All over the country, it is becoming more and more apparent just how many nonsensical regulations exist solely to ward off small-business competition. Just over the past weekend, three different outlets in three states published critiques of burdensome occupational licensing laws.

Boston Globe Columnist Jeff Jacoby took note of just how many professions now require government licenses to operate—professions where the need for a license is highly questionable:

To compel would-be surgeons and airline pilots to obtain the government’s imprimatur as a condition of employment is one thing. But when the states impose licensing mandates on locksmiths and yoga instructors and hair braiders and florists, they clearly aren’t being motivated by concern for public safety and the well-being of powerless consumers.

The Institute for Justice, the nation’s leading libertarian law firm, has long argued that licensing laws block honest people from doing honest work. That makes entrepreneurship more difficult in general.

IJ has been working to combat these laws for years through litigation and strategic research.

The Tennessean not only referenced IJ’s research on licensing, but also a 2015 report from the White House acknowledging the need to reform many occupational licensing requirements. The article weighs in on the requirement that shampooers in Tennessee must first obtain licenses:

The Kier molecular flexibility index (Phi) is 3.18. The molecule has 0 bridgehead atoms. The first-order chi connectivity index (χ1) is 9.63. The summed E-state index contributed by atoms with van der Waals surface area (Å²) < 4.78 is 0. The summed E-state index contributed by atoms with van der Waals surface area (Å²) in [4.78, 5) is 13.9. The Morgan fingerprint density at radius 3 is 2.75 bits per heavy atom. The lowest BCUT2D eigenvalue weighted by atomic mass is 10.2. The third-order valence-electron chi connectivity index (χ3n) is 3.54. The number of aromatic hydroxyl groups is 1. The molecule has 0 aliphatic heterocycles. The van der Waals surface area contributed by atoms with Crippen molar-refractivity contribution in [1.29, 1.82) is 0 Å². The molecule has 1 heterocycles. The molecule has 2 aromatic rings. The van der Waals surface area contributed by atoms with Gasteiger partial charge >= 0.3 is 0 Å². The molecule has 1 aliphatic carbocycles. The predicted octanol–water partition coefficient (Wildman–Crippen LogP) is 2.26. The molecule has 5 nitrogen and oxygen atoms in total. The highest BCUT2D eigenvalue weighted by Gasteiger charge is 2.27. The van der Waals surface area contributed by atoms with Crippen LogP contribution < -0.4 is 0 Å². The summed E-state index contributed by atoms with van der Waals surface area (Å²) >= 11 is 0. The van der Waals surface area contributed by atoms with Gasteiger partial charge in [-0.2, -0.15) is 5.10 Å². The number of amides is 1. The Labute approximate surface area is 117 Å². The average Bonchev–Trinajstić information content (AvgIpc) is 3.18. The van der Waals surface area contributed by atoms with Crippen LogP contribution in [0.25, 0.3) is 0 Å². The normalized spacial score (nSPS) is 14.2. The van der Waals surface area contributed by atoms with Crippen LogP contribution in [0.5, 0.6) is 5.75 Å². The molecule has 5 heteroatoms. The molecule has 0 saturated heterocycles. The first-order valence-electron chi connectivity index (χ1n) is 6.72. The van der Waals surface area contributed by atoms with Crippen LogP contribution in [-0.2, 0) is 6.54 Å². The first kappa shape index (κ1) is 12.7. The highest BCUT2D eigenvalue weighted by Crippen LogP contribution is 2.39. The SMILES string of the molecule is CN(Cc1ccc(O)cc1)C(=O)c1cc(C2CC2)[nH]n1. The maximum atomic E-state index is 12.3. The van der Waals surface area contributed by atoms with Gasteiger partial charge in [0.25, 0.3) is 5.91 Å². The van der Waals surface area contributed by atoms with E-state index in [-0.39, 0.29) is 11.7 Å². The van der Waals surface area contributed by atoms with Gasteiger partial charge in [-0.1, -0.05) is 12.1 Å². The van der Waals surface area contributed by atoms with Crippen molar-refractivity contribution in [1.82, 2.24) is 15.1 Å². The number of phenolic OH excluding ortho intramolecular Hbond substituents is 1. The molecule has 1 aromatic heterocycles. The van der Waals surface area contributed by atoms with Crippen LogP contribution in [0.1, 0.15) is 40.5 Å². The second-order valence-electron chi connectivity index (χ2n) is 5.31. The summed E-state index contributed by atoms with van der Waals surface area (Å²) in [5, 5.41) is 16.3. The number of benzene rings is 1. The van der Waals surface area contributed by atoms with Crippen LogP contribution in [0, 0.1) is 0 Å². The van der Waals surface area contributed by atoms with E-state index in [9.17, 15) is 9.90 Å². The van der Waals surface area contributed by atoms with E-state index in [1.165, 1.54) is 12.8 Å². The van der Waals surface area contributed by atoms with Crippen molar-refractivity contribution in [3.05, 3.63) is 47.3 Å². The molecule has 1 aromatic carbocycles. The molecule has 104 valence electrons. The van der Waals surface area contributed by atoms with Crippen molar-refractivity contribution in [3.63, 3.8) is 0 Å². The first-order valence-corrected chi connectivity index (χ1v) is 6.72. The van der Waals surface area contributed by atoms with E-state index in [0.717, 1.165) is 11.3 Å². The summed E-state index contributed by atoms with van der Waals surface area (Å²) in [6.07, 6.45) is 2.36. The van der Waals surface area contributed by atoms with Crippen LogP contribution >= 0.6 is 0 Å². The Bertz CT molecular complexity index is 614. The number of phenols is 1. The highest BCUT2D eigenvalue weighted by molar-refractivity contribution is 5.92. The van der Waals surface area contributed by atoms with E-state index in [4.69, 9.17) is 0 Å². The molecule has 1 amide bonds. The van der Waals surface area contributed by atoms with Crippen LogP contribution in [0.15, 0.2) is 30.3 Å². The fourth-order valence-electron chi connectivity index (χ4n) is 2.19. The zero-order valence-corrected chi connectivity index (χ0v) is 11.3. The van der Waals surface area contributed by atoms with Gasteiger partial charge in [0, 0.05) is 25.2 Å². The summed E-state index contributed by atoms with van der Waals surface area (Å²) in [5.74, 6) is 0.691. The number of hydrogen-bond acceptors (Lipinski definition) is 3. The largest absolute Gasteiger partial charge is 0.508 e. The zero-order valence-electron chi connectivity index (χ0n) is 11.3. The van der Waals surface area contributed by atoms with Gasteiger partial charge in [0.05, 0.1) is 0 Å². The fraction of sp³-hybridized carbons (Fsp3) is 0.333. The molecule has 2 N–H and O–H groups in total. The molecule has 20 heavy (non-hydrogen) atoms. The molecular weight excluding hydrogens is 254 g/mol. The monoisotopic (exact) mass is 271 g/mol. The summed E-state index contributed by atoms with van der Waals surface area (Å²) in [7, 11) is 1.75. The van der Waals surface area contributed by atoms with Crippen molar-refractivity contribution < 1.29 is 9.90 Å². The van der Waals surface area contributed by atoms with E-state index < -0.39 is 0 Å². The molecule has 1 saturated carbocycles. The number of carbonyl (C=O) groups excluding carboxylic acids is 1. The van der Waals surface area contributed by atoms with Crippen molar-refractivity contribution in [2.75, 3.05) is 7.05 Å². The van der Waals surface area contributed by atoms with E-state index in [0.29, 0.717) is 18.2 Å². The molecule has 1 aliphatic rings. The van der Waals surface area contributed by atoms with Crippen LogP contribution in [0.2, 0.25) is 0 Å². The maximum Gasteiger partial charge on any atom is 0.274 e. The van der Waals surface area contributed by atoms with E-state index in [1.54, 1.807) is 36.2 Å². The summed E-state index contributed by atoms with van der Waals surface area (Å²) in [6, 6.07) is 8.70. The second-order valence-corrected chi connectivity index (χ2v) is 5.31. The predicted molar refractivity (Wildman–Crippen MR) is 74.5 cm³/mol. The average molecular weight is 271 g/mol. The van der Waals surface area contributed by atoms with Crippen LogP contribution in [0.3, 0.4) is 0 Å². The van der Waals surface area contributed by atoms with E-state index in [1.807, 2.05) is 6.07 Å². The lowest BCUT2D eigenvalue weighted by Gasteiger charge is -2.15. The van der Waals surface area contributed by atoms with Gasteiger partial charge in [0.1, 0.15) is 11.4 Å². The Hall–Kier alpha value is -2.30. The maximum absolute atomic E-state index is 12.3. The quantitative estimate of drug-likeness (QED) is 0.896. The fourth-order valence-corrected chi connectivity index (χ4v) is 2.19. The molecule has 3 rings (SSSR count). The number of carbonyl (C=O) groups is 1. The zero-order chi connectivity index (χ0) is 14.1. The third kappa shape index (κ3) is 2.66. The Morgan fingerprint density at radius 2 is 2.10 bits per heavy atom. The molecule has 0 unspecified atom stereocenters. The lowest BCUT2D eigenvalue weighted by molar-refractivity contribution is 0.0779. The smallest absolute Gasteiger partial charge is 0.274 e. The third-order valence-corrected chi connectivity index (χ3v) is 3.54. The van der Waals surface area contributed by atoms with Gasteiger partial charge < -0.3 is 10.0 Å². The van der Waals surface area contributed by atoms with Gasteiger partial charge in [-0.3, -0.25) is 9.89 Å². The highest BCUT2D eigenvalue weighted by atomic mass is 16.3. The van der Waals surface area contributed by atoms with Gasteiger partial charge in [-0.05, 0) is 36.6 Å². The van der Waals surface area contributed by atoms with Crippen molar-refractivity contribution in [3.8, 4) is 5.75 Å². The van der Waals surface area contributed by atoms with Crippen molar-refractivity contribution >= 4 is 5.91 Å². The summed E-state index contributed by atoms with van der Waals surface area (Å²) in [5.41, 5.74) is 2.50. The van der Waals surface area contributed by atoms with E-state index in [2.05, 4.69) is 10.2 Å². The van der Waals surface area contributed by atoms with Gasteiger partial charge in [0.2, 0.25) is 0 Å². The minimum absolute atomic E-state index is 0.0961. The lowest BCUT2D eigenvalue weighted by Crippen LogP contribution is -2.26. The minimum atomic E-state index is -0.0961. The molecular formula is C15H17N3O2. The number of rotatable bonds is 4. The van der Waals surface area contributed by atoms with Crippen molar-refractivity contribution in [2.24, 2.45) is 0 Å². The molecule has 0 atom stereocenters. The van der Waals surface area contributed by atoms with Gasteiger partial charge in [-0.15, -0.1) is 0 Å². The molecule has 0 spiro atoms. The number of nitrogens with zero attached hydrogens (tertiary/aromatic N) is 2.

Research suggests that licensing increases the prices of all services for consumers, with much less convincing evidence that it improves the quality of those services. In addition to potentially raising prices for consumers, requiring shampooers in Tennessee to obtain a license would also discourage aspiring entrepreneurs from entering the state’s job market.

The Salk Lake Tribune gave several examples of licensing demands in Utah that make no sense:

Consider the requirements for a few specific professions: It takes 233 days to become a barber, 140 days to become a masseuse and 140 days to become a skin care specialist. And aspiring professionals in each of these fields must pass two exams and pay at least $95 in fees.

These requirements seem particularly absurd when compared to other professions. In New York, for example, more job training is required for make-up artist than for EMTs.